water (HOH)
methanol (CH3OH)
ethanol (CH3CH2OH)
ROH
ROCH3
ROCH2CH3
O
O
formic acid (HCOH)
O
acetic acid (CH3COH)
Dr. Wolf's CHM 201 & 202
ROCH
O
ROCCH3
8-42
Nucleophilicity is a measure
of the reactivity of a nucleophile.
• Table 8.4 compares the relative rates of
nucleophilic substitution of a variety of
nucleophiles toward methyl iodide as the
substrate. The standard of comparison is
methanol, which is assigned a relative
rate of 1.0.
Dr. Wolf's CHM 201 & 202
8-43
Table 8.4 Nucleophilicity
Rank
Nucleophile
strong
good
I-, HS-, RSBr-, HO-,
RO-, CN-, N3NH3, Cl-, F-, RCO2H2O, ROH
RCO2H
fair
weak
very weak
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Relative
rate
>105
104
103
1
10-2
8-44
Major factors that control nucleophilicity
1) basicity
2) solvation
small negative ions are highly
solvated in protic solvents
large negative ions are less solvated
3) polarizability
Dr. Wolf's CHM 201 & 202
8-45
Table 8.4 Nucleophilicity
Rank
Nucleophile
Relative
rate
good
HO–, RO–
104
RCO2–
103
H2O, ROH
1
fair
weak
When the attacking atom is the same (oxygen
in this case), nucleophilicity increases with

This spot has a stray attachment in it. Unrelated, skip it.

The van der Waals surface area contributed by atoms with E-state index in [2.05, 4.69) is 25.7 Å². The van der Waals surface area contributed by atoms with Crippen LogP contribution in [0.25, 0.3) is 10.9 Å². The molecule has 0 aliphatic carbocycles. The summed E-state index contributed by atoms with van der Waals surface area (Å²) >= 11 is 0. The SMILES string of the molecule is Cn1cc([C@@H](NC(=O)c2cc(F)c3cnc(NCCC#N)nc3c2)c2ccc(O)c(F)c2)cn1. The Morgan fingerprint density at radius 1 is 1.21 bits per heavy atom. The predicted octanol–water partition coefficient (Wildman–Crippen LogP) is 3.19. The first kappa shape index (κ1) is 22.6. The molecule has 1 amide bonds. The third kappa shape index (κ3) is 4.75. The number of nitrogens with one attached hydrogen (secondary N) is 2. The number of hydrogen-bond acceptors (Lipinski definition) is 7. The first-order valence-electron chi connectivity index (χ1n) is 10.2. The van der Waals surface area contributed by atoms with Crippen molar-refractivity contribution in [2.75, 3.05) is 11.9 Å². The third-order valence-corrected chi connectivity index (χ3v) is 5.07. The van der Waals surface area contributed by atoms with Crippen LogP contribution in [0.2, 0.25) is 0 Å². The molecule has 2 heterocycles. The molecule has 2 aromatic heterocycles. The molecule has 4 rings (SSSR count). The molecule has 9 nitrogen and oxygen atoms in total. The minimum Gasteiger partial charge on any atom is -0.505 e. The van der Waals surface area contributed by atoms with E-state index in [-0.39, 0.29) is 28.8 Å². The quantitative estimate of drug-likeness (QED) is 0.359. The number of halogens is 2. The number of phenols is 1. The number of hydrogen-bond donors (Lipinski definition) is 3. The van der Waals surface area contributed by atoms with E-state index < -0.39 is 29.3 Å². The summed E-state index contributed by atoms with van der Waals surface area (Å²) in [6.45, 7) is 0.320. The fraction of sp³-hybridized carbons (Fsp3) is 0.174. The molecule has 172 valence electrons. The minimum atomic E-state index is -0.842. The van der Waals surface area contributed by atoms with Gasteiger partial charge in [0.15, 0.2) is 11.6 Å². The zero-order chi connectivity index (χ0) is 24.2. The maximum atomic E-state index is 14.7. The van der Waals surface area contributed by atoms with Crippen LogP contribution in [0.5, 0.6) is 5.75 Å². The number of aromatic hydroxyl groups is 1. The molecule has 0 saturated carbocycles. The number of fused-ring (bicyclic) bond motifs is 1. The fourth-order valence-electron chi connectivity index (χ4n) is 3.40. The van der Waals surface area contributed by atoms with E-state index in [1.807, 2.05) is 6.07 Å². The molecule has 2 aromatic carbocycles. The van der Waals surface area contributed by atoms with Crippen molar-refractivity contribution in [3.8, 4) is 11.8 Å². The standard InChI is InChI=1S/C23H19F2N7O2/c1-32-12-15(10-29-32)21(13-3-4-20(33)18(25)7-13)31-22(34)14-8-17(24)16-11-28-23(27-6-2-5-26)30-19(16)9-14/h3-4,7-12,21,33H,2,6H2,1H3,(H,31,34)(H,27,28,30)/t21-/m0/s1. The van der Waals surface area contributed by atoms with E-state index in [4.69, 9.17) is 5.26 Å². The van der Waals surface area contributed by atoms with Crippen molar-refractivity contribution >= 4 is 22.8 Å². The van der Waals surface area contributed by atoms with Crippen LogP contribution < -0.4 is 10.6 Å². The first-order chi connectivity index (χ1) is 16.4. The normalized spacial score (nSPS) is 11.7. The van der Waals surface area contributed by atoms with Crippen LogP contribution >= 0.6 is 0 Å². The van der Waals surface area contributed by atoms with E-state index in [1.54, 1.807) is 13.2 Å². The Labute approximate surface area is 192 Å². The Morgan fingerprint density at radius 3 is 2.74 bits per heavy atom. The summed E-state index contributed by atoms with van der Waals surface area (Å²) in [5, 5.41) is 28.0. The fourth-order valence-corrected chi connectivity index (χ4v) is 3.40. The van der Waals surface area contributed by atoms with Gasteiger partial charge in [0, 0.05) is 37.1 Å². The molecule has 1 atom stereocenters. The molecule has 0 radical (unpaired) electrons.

increasing basicity.
Dr. Wolf's CHM 201 & 202
8-46
Major factors that control nucleophilicity
1) basicity
2) solvation
small negative ions are highly
solvated in protic solvents
large negative ions are less solvated
3) polarizability
Dr. Wolf's CHM 201 & 202
8-47
Table 8.4 Nucleophilicity
Rank
Nucleophile
Relative
rate
strong
I-
>105
good
Br-
104
fair
Cl-, F-
103
A tight solvent shell around an ion makes it
less reactive. Larger ions are less solvated than
smaller ones and are more nucleophilic.
Dr. Wolf's CHM 201 & 202
8-48
Major factors that control nucleophilicity
1) basicity
2) solvation
small negative ions are highly
solvated in protic solvents
large negative ions are less solvated
3) polarizability
Dr. Wolf's CHM 201 & 202